Protest Monday (copy) (copy)

Omaha Deputy Police Chief Ken Kanger kneels with protesters during a protest in downtown Omaha.

The flag, kneeling and patriotism

For my entire adult life I have flown the American flag on national holidays, and for the past 20 years I have flown it 24 hours a day, illuminated as required by the U.S. Flag Code. I say the Pledge of Allegiance and sing the “Star Spangled Banner” loud and proud. I do this not to honor the artistic genius of Betsy Ross, but for love and honor of the “Republic for which it stands.”

Peacefully kneeling during a flag ceremony is an eloquent and powerful affirmation of the ideals of that republic and a simultaneous condemnation of the current chasm between current reality and those ideals. I probably would not choose that form of protest, but if I were to try and silence those that do — denying Americans of their First Amendment rights — I would be placing the flag above the ideals of the republic. And that would be secular idolatry.

Steve Miller, Omaha

Third option is needed

As our nation suffers the recent tragedies, there is much to learn about why we are divided. I fear the beginning of football season will further that division. Recent events have surely cast a new light on the “kneel for the flag” movement. The gesture, and the media coverage of it, are likely to increase as public opinion moves toward the acknowledgment of the problem the symbol was originally meant to address.

The point of contention is that many people view “taking a knee” as a profound symbol of disrespect to those police officers who sometimes risk their lives to protect us. Some also see “kneeling” as disrespect for the soldiers who fought and died for our country. The problem is the symbol itself.

If we “take a knee,” that does not mean that we believe that all police are bad or that our republic is rotten. Kneeling does not mean we disrespect the soldiers who fought and died to preserve the freedom we enjoy.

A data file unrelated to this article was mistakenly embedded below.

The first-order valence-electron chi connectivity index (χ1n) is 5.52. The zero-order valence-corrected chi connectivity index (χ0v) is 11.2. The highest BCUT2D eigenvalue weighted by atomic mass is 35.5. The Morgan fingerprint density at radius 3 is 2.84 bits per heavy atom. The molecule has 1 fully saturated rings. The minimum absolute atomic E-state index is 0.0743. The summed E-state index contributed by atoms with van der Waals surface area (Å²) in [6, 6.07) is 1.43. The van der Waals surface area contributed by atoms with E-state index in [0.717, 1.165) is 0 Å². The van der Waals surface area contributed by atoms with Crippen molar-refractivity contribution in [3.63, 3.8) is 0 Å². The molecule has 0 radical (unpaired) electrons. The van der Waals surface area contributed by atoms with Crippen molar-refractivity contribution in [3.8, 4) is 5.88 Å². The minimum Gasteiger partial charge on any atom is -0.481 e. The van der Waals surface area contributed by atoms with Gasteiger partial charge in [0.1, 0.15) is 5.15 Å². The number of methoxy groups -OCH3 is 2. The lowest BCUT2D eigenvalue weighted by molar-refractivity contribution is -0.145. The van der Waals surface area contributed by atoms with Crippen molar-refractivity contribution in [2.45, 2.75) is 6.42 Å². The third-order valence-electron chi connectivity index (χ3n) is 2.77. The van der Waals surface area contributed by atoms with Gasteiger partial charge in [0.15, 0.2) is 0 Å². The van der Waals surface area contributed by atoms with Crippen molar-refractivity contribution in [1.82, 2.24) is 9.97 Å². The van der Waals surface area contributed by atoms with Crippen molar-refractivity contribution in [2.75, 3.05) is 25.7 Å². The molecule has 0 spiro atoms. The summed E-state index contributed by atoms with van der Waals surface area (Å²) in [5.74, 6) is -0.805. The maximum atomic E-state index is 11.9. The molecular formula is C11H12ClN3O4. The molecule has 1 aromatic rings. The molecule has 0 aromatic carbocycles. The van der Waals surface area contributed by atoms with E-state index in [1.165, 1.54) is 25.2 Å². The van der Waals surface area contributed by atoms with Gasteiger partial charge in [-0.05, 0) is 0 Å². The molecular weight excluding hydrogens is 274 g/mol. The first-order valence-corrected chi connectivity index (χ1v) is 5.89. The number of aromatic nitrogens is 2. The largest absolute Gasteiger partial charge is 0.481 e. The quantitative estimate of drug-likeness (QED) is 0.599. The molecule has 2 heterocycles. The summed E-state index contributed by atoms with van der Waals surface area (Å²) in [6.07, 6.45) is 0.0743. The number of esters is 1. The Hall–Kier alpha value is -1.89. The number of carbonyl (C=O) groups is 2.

Likewise, if we choose to stand for the anthem, that does not mean that we do not acknowledge that injustice, now and in the past, to black Americans at the hands of police.

We need a third option. Maybe we kneel to acknowledge there is a problem but do so with a hand over the heart to communicate that we also honor those soldiers and police that do protect and serve. Or maybe we stand with both arms crossed to symbolize both respect and a call to action. I choose to believe we are a great but imperfect nation with the highest ideals. We have come a long way, and we can solve our problems if we reasonably work together to see the other guy’s point of view.

John Freeman, Omaha

Trump is right about rioters

The good reverend, in his June 13 Pulse letter “Trump fails us at a critical time,” seems to need a little lesson on leadership. Do not tell us that Trump does not support the protesters. He, plus all citizens, have stated their feelings on what a bad disgusting incident occurred in Minneapolis with the bad cops, which should be prosecuted to the full extent of the law. Legal protesting is not what his leadership is against. Trump is against the looting, destruction of private property and unlawful assault on police and innocent citizens.

Look at all the damage in Seattle, where criminals have taken over a police precinct and a six-block area. Businesses cannot operate and residents cannot enter without the criminals’ approval. These are not people you want to kneel with and support.

So many small businesses have been destroyed and closed forever. Let me ask the good reverend, what would your feelings be like if the unlawful protesters destroyed your business and prevented the public from receiving their services and you could no longer manage religious education? Think you may feel differently? It is very disturbing hearing a member of the clergy have a problem so wrong.

Jack Moyer, Omaha

Many military heroes to honor

New media outlets have recently reported that the U.S. Department of Defense is considering renaming installations named after Confederate generals of the American Civil War such as Fort Hood, Fort Bragg and Camp Beauregard. If senior leaders are serious about this change, then why not rename these installations after Medal of Honor recipients? There are hundreds of possible candidate names just from World War II alone, such as Col. James H. Howard, Pvt. Silvestre Herrera, Lt. Vernon Baker and Pvt. George Sakato, who exemplified courage and self-sacrifice in combat.

The Medal of Honor is the highest military award a service member can receive. American soldiers, sailors, airmen and Marines across various ethnic backgrounds have earned this distinction, proving that courage has no color.

Frederick Wong, Omaha

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